I’ll be posting on these three sections examining those “norms” today. First we read that words and actions, intimately connected, should be made evidently so.
That the intimate connection between words and rites may be apparent in the liturgy:
1) In sacred celebrations there is to be more reading from holy scripture, and it is to be more varied and suitable.
With near unanimity, the new Lectionary is considered a success. The criticism have been that if anything, the 1970/2002 Lectionaries have not been as varied as they could be. This would be one of the main handicaps of the indult for the 1962 Rite. I don’t see how Roman Catholics can get away from an expanded Lectionary.
2) Because the sermon is part of the liturgical service, the best place for it is to be indicated even in the rubrics, as far as the nature of the rite will allow; the ministry of preaching is to be fulfilled with exactitude and fidelity. The sermon, moreover, should draw its content mainly from scriptural and liturgical sources, and its character should be that of a proclamation of God’s wonderful works in the history of salvation, the mystery of Christ, ever made present and active within us, especially in the celebration of the liturgy.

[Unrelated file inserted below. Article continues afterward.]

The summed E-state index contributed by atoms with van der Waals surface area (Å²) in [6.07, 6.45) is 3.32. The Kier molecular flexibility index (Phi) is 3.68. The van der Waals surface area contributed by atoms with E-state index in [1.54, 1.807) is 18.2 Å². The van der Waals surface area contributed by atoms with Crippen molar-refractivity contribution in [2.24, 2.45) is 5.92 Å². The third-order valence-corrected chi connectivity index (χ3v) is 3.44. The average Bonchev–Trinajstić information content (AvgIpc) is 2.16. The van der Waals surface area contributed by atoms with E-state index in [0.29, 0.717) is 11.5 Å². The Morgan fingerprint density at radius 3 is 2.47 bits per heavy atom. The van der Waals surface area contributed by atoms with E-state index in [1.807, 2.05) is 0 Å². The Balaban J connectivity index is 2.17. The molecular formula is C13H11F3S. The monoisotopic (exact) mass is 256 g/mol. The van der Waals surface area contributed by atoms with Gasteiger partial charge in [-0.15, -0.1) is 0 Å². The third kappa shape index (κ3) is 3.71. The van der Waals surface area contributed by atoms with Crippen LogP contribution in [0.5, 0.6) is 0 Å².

The council clarifies the purpose of the “sermon,” which aligns with our understanding of the homily, namely that the preacher is to trust the liturgical texts given for a particular celebration and mold the preached word accordingly.
3) Instruction which is more explicitly liturgical should also be given in a variety of ways; if necessary, short directives to be spoken by the priest or proper minister should be provided within the rites themselves. But they should occur only at the more suitable moments, and be in prescribed or similar words.
This bit established the role of commentator, of which only vestiges remain in mainstream liturgical practice.
4) Bible services should be encouraged, especially on the vigils of the more solemn feasts, on some weekdays in Advent and Lent, and on Sundays and feast days. They are particularly to be commended in places where no priest is available; when this is so, a deacon or some other person authorized by the bishop should preside over the celebration.
“Bible services,” not Communion services. These would include not just liturgies of the word, but also traditional formats such as lessons and carols, or more plain celebrations of the Office of Readings. Note also the provision for lay presiders to be employed at the authorization of the local bishop.
There’s a lot of say about the norms of which we’re reminded in SC 35, but I leave anything else to your discussion.